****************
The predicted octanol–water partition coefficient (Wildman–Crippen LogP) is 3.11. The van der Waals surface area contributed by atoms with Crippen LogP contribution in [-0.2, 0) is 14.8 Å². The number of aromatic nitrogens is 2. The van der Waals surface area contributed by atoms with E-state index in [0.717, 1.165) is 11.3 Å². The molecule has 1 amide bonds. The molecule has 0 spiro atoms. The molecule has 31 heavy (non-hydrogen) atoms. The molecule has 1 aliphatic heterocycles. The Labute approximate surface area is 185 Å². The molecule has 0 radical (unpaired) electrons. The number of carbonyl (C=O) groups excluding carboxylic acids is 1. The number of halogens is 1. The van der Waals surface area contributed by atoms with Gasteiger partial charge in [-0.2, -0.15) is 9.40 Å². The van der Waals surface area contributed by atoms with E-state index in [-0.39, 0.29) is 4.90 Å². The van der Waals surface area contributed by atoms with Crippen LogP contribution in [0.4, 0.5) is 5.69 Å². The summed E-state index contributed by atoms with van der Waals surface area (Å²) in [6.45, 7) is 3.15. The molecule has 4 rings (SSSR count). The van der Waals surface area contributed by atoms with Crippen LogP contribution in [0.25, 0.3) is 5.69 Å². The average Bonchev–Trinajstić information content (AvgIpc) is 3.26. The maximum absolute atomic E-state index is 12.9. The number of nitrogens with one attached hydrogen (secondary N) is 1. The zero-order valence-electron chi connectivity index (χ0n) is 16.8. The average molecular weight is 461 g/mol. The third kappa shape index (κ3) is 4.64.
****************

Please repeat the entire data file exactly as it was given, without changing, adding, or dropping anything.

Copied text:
The predicted octanol–water partition coefficient (Wildman–Crippen LogP) is 3.11. The van der Waals surface area contributed by atoms with Crippen LogP contribution in [-0.2, 0) is 14.8 Å². The number of aromatic nitrogens is 2. The van der Waals surface area contributed by atoms with E-state index in [0.717, 1.165) is 11.3 Å². The molecule has 1 amide bonds. The molecule has 0 spiro atoms. The molecule has 31 heavy (non-hydrogen) atoms. The molecule has 1 aliphatic heterocycles. The Labute approximate surface area is 185 Å². The molecule has 0 radical (unpaired) electrons. The number of carbonyl (C=O) groups excluding carboxylic acids is 1. The number of halogens is 1. The van der Waals surface area contributed by atoms with Gasteiger partial charge in [-0.2, -0.15) is 9.40 Å². The van der Waals surface area contributed by atoms with E-state index in [-0.39, 0.29) is 4.90 Å². The van der Waals surface area contributed by atoms with Crippen LogP contribution in [0.4, 0.5) is 5.69 Å². The summed E-state index contributed by atoms with van der Waals surface area (Å²) in [6.45, 7) is 3.15. The molecule has 4 rings (SSSR count). The van der Waals surface area contributed by atoms with Crippen LogP contribution in [0.25, 0.3) is 5.69 Å². The average Bonchev–Trinajstić information content (AvgIpc) is 3.26. The maximum absolute atomic E-state index is 12.9. The number of nitrogens with one attached hydrogen (secondary N) is 1. The zero-order valence-electron chi connectivity index (χ0n) is 16.8. The average molecular weight is 461 g/mol. The third kappa shape index (κ3) is 4.64.